Kedjarune U, Charoenworaluk N, Koontongkaew S. Release of methyl methacrylate from heat-cured and autopolymerized resins: Cytotoxicity testing related to residual monomer. Aust Dent J 1999;44:25-30.  Back to cited text no. 6
    
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Okuyama Y, Shiraishi T, Yoshida K, Kurogi T, Watanabe I, Murata H. Influence of composition and powder/liquid ratio on setting characteristics and mechanical properties of autopolymerized hard direct denture reline resins based on methyl methacrylate and ethylene glycol dimethacrylate. Dent Mater J 2014;33:522-9.  Back to cited text no. 7
    
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Al-Kadi FK, Abdulkareem JF, Al-Jmoor CA. Fracture strength of palatal denture base constructed from different acrylic denture base materials. Eur Sci J 2015;11:346-54.  Back to cited text no. 8
    
9.
Jagger DC, Harrison A, Jandt KD. The reinforcement of dentures. J Oral Rehabil 1999;26:185-94.  Back to cited text no. 9
    
10.
Smith DC. Recent developments and prospects in dental polymers. J Prosthet Dent 1962;12:1066-78.  Back to cited text no. 10
    
11.
Kim SH, Watts DC. The effect of reinforcement with woven E-glass fibers on the impact strength of complete dentures fabricated with high-impact acrylic resin. J Prosthet Dent 2004;91:274-80.  Back to cited text no. 11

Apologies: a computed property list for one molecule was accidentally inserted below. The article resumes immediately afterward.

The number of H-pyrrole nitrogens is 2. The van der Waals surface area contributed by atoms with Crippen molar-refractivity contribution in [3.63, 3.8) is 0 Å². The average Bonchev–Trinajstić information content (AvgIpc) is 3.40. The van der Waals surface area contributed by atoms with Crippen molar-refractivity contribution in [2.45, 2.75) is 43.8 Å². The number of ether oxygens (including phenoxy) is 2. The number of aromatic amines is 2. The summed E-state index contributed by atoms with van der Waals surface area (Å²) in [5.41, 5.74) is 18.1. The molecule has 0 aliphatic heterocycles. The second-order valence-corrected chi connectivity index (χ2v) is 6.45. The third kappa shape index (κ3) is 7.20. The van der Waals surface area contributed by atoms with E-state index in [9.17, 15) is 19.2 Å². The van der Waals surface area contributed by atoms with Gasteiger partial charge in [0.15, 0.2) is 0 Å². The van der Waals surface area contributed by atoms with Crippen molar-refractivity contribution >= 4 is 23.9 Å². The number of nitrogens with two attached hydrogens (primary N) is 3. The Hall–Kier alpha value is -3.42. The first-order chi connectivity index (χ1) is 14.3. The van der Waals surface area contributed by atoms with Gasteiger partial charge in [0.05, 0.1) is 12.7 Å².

12.
Dogan A, Bek B, Cevik NN, Usanmaz A. The effect of preparation conditions of acrylic denture base materials on the level of residual monomer, mechanical properties and water absorption. J Dent 1995;23:313-8.  Back to cited text no. 12
    
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Bettencourt AF, Neves CB, de Almeida MS, Pinheiro LM, Oliveira SA, Lopes LP, et al. Biodegradation of acrylic based resins: A review. Dent Mater 2010;26:e171-80.  Back to cited text no. 13
    
14.
Abdulla MA. Impact strength of maxillary complete dentures fabricated from different heat cured acrylic resin denture base materials. Al-Rafidain Dent J 2012;12:24-31.  Back to cited text no. 14
    
15.
Jerolimov V, Brooks SC, Huggett R, Stafford GD. Some effects of varying denture base resin polymer/monomer ratios. Int J Prosthodont 1989;2:56-60.  Back to cited text no. 15
    
16.
Williams DR, Chacko D, Jagger DC, Harrison A. Reline materials – Handle with care? An investigation into the effect of varying the powder/liquid ratio on some properties of auto-polymerising acrylic resin materials. Prim Dent Care 2001;8:151-5.  Back to cited text no. 16
    
17.
Syme VJ, Lamb DJ, Lopattananon N, Ellis B, Jones FR. The effect of powder/liquid mixing ratio on the stiffness and impact strength of autopolymerising dental acrylic resins. Eur J Prosthodont Restor Dent 2001;9:87-91.  Back to cited text no. 17
    
18.
Geerts GA, du Rand M. The influence of powder liquid ratio on the flexural strength of fibre reinforced acrylic resin material. SADJ 2009;64:110, 112, 114-6.  Back to cited text no. 18
    



 
 
    Tables

  [Table 1], [Table 2], [Table 3], [Table 4], [Table 5], [Table 6]